“I didn’t get to do anything fun on this plan.” Wash shrugged, folding his arms over his chest and jutting his chin out. “I want to play the captain and sell Blue Sun the ore. C’mon, Mal, let me do something important for once.”

Now Zoe reacted- arching one eyebrow at Mal. Silent yet eloquent. She really didn’t leave him an option. “All right, Wash, if it’s that important to you.” And to Zoe, which frankly was a bit more of a point.

“Really?” The pilot grinned and bounced a little in his chair, eager as a puppy. “Great! I’ve got a whole routine planned. I’m thinking of using an accent.”

“Don’t make it too complicated,” Mal cautioned, settling back down in his chair. “Just stick to the plan. You do know the plan, right?”

“Of course.”

“Me and Kaylee will be up there keeping you out of trouble, of course."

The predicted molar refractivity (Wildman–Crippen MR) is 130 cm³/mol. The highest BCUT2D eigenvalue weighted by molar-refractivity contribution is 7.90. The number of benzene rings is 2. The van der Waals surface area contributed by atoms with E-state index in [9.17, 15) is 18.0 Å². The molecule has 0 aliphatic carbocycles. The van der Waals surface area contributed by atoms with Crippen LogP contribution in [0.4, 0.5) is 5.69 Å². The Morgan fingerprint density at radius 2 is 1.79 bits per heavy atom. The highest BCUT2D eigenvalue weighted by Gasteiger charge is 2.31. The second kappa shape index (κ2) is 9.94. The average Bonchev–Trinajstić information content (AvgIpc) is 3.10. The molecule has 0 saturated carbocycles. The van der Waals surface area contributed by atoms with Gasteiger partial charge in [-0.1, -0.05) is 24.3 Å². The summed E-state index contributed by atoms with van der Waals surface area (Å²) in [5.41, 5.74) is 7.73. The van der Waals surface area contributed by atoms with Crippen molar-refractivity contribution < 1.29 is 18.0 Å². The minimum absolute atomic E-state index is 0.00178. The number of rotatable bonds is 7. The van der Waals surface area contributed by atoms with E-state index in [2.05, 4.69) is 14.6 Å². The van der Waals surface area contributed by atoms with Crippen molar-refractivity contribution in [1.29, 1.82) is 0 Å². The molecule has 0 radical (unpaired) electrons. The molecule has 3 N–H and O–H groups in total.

“You worry too much, Captain," Kaylee scolded, digging into her food with a blissful smile. “Everything’s gonna be a-OK.”

“And by saying that, you’ve pretty much guaranteed that it won’t. First law of flying on Serenity.” He shook his head, smiling despite his words. “This whole thing has gone entirely too well. We’re due for some bad luck, ain’t we?”

“We had plenty of bad luck before you got here,” Charlie said with a little smile. “Maybe it’s just our luck balancing out and canceling yours.”

“Let’s stick with that theory,” Mal said, grinning down the table at her. “I like it.”

“You like my brilliant mind, you can help me with the dishes,” she said, rising from her chair and starting to collect them. “Y’all have been here long enough that you’re not guests anymore. We can start putting you to work.”

“Except Simon,” Inara said, glancing at the still bleary-eyed doctor. “I think he’s on bed rest right now. River’s orders.”